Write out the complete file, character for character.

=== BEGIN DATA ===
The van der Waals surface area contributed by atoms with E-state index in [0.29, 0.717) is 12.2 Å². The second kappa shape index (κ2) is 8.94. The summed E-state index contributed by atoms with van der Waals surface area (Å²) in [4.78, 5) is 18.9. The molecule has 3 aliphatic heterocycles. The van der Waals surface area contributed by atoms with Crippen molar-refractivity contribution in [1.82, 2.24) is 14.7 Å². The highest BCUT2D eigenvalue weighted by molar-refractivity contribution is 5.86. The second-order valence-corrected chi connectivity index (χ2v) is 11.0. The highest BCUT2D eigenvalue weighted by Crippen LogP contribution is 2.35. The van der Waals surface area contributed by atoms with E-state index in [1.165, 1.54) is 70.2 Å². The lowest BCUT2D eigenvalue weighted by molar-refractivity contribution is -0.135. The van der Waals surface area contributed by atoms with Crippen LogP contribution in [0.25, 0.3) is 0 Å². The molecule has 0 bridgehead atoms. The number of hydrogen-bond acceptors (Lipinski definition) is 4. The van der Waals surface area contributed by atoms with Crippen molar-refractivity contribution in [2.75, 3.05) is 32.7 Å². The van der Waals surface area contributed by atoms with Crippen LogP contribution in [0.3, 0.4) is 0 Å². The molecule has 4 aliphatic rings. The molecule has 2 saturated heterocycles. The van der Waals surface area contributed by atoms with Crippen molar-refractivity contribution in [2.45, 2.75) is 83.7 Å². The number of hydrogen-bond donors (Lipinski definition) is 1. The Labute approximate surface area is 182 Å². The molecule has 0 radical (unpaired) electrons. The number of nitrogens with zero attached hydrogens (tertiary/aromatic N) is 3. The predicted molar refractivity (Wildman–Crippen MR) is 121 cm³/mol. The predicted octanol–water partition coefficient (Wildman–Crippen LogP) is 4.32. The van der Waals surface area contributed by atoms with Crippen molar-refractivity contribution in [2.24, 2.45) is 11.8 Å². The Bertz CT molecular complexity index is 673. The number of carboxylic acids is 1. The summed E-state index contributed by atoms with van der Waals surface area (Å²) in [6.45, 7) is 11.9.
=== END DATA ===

The van der Waals surface area contributed by atoms with E-state index in [0.29, 0.717) is 12.2 Å². The second kappa shape index (κ2) is 8.94. The summed E-state index contributed by atoms with van der Waals surface area (Å²) in [4.78, 5) is 18.9. The molecule has 3 aliphatic heterocycles. The van der Waals surface area contributed by atoms with Crippen molar-refractivity contribution in [1.82, 2.24) is 14.7 Å². The highest BCUT2D eigenvalue weighted by molar-refractivity contribution is 5.86. The second-order valence-corrected chi connectivity index (χ2v) is 11.0. The highest BCUT2D eigenvalue weighted by Crippen LogP contribution is 2.35. The van der Waals surface area contributed by atoms with E-state index in [1.165, 1.54) is 70.2 Å². The lowest BCUT2D eigenvalue weighted by molar-refractivity contribution is -0.135. The van der Waals surface area contributed by atoms with Crippen LogP contribution in [0.25, 0.3) is 0 Å². The molecule has 0 bridgehead atoms. The number of hydrogen-bond acceptors (Lipinski definition) is 4. The van der Waals surface area contributed by atoms with Crippen molar-refractivity contribution in [2.75, 3.05) is 32.7 Å². The van der Waals surface area contributed by atoms with Crippen LogP contribution in [0.3, 0.4) is 0 Å². The molecule has 4 aliphatic rings. The molecule has 2 saturated heterocycles. The van der Waals surface area contributed by atoms with Crippen molar-refractivity contribution in [2.45, 2.75) is 83.7 Å². The number of hydrogen-bond donors (Lipinski definition) is 1. The Labute approximate surface area is 182 Å². The molecule has 0 radical (unpaired) electrons. The number of nitrogens with zero attached hydrogens (tertiary/aromatic N) is 3. The predicted molar refractivity (Wildman–Crippen MR) is 121 cm³/mol. The predicted octanol–water partition coefficient (Wildman–Crippen LogP) is 4.32. The van der Waals surface area contributed by atoms with Crippen molar-refractivity contribution in [2.24, 2.45) is 11.8 Å². The Bertz CT molecular complexity index is 673. The number of carboxylic acids is 1. The summed E-state index contributed by atoms with van der Waals surface area (Å²) in [6.45, 7) is 11.9.